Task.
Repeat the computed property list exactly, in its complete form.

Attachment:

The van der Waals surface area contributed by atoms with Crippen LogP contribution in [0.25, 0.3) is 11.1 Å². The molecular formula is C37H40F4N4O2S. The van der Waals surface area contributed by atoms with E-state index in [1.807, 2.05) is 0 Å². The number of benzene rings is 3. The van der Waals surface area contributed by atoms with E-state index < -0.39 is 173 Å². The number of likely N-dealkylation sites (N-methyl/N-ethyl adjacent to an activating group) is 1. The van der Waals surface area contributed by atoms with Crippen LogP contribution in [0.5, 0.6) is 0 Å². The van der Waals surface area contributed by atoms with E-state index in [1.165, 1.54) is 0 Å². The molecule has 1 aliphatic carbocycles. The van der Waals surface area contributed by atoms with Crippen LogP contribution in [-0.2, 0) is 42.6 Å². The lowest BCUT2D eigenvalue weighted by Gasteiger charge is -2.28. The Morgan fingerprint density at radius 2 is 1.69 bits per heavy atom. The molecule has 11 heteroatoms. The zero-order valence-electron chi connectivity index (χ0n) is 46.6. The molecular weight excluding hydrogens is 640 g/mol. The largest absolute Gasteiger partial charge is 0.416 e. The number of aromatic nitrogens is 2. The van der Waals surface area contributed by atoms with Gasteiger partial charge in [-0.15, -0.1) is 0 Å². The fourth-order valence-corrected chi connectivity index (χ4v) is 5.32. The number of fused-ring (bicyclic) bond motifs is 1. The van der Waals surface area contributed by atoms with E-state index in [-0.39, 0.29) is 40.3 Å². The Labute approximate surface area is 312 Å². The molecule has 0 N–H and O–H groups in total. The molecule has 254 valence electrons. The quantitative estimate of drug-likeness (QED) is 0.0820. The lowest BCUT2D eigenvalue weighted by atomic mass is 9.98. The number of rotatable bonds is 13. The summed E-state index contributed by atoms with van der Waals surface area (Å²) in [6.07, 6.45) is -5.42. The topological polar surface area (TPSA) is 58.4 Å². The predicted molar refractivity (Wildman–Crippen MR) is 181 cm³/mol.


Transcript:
The van der Waals surface area contributed by atoms with Crippen LogP contribution in [0.25, 0.3) is 11.1 Å². The molecular formula is C37H40F4N4O2S. The van der Waals surface area contributed by atoms with E-state index in [1.807, 2.05) is 0 Å². The number of benzene rings is 3. The van der Waals surface area contributed by atoms with E-state index < -0.39 is 173 Å². The number of likely N-dealkylation sites (N-methyl/N-ethyl adjacent to an activating group) is 1. The van der Waals surface area contributed by atoms with Crippen LogP contribution in [0.5, 0.6) is 0 Å². The van der Waals surface area contributed by atoms with E-state index in [1.165, 1.54) is 0 Å². The molecule has 1 aliphatic carbocycles. The van der Waals surface area contributed by atoms with Crippen LogP contribution in [-0.2, 0) is 42.6 Å². The lowest BCUT2D eigenvalue weighted by Gasteiger charge is -2.28. The Morgan fingerprint density at radius 2 is 1.69 bits per heavy atom. The molecule has 11 heteroatoms. The zero-order valence-electron chi connectivity index (χ0n) is 46.6. The molecular weight excluding hydrogens is 640 g/mol. The largest absolute Gasteiger partial charge is 0.416 e. The number of aromatic nitrogens is 2. The van der Waals surface area contributed by atoms with Gasteiger partial charge in [-0.15, -0.1) is 0 Å². The fourth-order valence-corrected chi connectivity index (χ4v) is 5.32. The number of fused-ring (bicyclic) bond motifs is 1. The van der Waals surface area contributed by atoms with E-state index in [-0.39, 0.29) is 40.3 Å². The Labute approximate surface area is 312 Å². The molecule has 0 N–H and O–H groups in total. The molecule has 254 valence electrons. The quantitative estimate of drug-likeness (QED) is 0.0820. The lowest BCUT2D eigenvalue weighted by atomic mass is 9.98. The number of rotatable bonds is 13. The summed E-state index contributed by atoms with van der Waals surface area (Å²) in [6.07, 6.45) is -5.42. The topological polar surface area (TPSA) is 58.4 Å². The predicted molar refractivity (Wildman–Crippen MR) is 181 cm³/mol.